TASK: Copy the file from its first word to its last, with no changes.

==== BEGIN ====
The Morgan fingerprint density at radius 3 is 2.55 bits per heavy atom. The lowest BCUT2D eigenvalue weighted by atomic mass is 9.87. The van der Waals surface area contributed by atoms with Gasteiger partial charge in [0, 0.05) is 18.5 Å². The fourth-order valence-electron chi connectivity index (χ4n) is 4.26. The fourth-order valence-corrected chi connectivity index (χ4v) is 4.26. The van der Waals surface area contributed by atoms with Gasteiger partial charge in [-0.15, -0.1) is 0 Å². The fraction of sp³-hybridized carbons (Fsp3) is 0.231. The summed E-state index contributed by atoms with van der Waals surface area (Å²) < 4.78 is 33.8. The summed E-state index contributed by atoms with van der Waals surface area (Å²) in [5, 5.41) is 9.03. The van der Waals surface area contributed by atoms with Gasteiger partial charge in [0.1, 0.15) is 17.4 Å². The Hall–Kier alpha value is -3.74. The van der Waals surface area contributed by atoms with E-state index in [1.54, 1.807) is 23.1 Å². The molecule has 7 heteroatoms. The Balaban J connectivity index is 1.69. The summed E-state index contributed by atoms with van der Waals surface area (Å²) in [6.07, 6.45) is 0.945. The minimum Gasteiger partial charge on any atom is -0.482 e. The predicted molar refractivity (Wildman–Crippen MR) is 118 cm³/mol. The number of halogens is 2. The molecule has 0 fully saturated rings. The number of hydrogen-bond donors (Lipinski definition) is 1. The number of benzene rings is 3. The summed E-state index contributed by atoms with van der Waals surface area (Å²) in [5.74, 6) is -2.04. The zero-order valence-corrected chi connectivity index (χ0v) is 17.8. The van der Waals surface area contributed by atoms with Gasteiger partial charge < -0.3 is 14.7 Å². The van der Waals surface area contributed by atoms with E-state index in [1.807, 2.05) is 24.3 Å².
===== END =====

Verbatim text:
The Morgan fingerprint density at radius 3 is 2.55 bits per heavy atom. The lowest BCUT2D eigenvalue weighted by atomic mass is 9.87. The van der Waals surface area contributed by atoms with Gasteiger partial charge in [0, 0.05) is 18.5 Å². The fourth-order valence-electron chi connectivity index (χ4n) is 4.26. The fourth-order valence-corrected chi connectivity index (χ4v) is 4.26. The van der Waals surface area contributed by atoms with Gasteiger partial charge in [-0.15, -0.1) is 0 Å². The fraction of sp³-hybridized carbons (Fsp3) is 0.231. The summed E-state index contributed by atoms with van der Waals surface area (Å²) < 4.78 is 33.8. The summed E-state index contributed by atoms with van der Waals surface area (Å²) in [5, 5.41) is 9.03. The van der Waals surface area contributed by atoms with Gasteiger partial charge in [0.1, 0.15) is 17.4 Å². The Hall–Kier alpha value is -3.74. The van der Waals surface area contributed by atoms with E-state index in [1.54, 1.807) is 23.1 Å². The molecule has 7 heteroatoms. The Balaban J connectivity index is 1.69. The summed E-state index contributed by atoms with van der Waals surface area (Å²) in [6.07, 6.45) is 0.945. The minimum Gasteiger partial charge on any atom is -0.482 e. The predicted molar refractivity (Wildman–Crippen MR) is 118 cm³/mol. The number of halogens is 2. The molecule has 0 fully saturated rings. The number of hydrogen-bond donors (Lipinski definition) is 1. The number of benzene rings is 3. The summed E-state index contributed by atoms with van der Waals surface area (Å²) in [5.74, 6) is -2.04. The zero-order valence-corrected chi connectivity index (χ0v) is 17.8. The van der Waals surface area contributed by atoms with Gasteiger partial charge < -0.3 is 14.7 Å². The van der Waals surface area contributed by atoms with E-state index in [1.807, 2.05) is 24.3 Å².